For some time now, I have been trying to find alternatives to cling film because it can’t be recycled.

I have some dishes with lids (not that many), I use plates to sit over the top of bowls (fine if they’re round), and tried out silicon bowl covers (good idea, but they don’t always cling. The edge of the dish has to be dry & they’re quite expensive). I still needed something that would suit the other 75% of  bowls and dishes that I had in my cupboards.

A friend sent me a link for Moral Fibres bees wax covers & with the help of the post, I’ve now taken time to make some covers of my own.

Here’s how I did it, along with some hints and tips for success.


Bees wax – either blocks or pellets

Close woven cotton fabric

Non stick silicon paper



Baking sheet

Pinking scissors



  1. Pre heat the oven to 100C
  2. Cut your fabric to size with the pinking shears, allow a 3cm margin all the way around
  3. Place the non stick silicon paper on to the baking sheet
  4. Place the fabric on the paper and scatter over a handfull of wax
  5. Place into the oven for a couple of minutes or until the wax has melted.
  6. Once the wax has melted, remove and scrape over the fabric with the scraper
  7. Remove the fabric from the non stick paper while still hot, flap it around a bit to set the wax and it’s ready to use.

Hints & Tips

How Much Bees Wax & What Kind?

You don’t need a huge quantity of bees wax. I bought a 500g bag of pellets online and used about 1/4 of them for all the wraps in the picture at the top of this post.

If you have blocks of bees wax, you will need to grate it.

It doesn’t matter if you buy white or yellow bees wax. Bees wax naturally turns yellow the more it is heated but the properties stay the same.

What Fabric?

Fabric can be anything that is closely woven & cotton. I had ‘fat squares’ for patchwork, you can buy fabric that you like or recycle – eg. men’s shirts if the collar has frayed, a skirt or dress that you don’t wear anymore… it just has to be cotton.

Top Tips for Melting & Spreading

Bees wax melts at around 63C and sets very quickly.  Only keep it in the oven until it has melted.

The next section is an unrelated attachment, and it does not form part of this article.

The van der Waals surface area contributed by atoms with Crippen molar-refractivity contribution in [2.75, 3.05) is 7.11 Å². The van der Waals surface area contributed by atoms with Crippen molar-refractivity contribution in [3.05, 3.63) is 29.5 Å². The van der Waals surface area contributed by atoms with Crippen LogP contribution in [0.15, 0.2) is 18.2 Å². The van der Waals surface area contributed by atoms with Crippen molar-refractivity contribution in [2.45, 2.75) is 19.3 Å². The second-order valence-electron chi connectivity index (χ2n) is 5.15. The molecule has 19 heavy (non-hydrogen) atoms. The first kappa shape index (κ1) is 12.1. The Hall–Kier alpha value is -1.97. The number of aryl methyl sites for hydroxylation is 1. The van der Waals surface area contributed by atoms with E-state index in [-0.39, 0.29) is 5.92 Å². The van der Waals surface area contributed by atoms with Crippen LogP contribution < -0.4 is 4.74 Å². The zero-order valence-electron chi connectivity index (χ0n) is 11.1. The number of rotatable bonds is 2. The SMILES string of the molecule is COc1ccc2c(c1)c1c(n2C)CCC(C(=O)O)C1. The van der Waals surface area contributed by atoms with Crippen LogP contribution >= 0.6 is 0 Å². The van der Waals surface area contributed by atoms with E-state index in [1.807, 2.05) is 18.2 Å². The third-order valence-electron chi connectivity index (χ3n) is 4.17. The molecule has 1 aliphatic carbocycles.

Have a pad of fabric to put the baking sheet on when it comes out of the oven, this gives you longer to spread the wax onto parts of the fabric that have missed the wax.

How Waxy Should the Fabric Be?

You only want enough wax on the fabric to soak into the fibers of the cloth. If you find you have excess wax on the back of your wrap, the easiest way is to flip it over, put another piece of fabric on top & pop it back into the oven. The new piece of fabric with soak up the excess wax. This also speeds up the process of making the wraps, I made about 6 at a time by stacking the fabric up with wax pellets in between them.

Cleaning up

Don’t use your best utensils, bees wax is difficult to clean off things, choose utensils that you can either save for the same job again or discard.

Bees wax will stick to surfaces and utensils, try to work cleanly. If you need to clean oven trays and utensils after use, place the items in a bowl, immerse the items in scalding hot water to melt the wax, which will float on the surface of the water. Leave everything where it is until the water is cool, then skim off the wax and put in the bin or save to use again. Do Not drain it down the sink as you will block your pipes!

Caring for Your Wraps

Store in a drawer or container, wash with cool, soapy water & air dry.

Do Not use in a dishwasher, microwave, oven or washing machine.

Don’t drape the wraps over a radiator or put into a tumble dryer to dry them.

Use to cover cold or cool food, avoid contact with strong colours, flavours or raw meat.

Different Wrapping Techniques

See the videos below…

What To Do When The Wrap Stops Wrapping!

Eventually with use your wraps may stop staying in place when you’re wrapping things. It’s easy to refresh your wrap, just pop it back in the oven for a couple of minutes, the wax will re-melt bringing the fabric back to it’s waxy former self, (see the video below).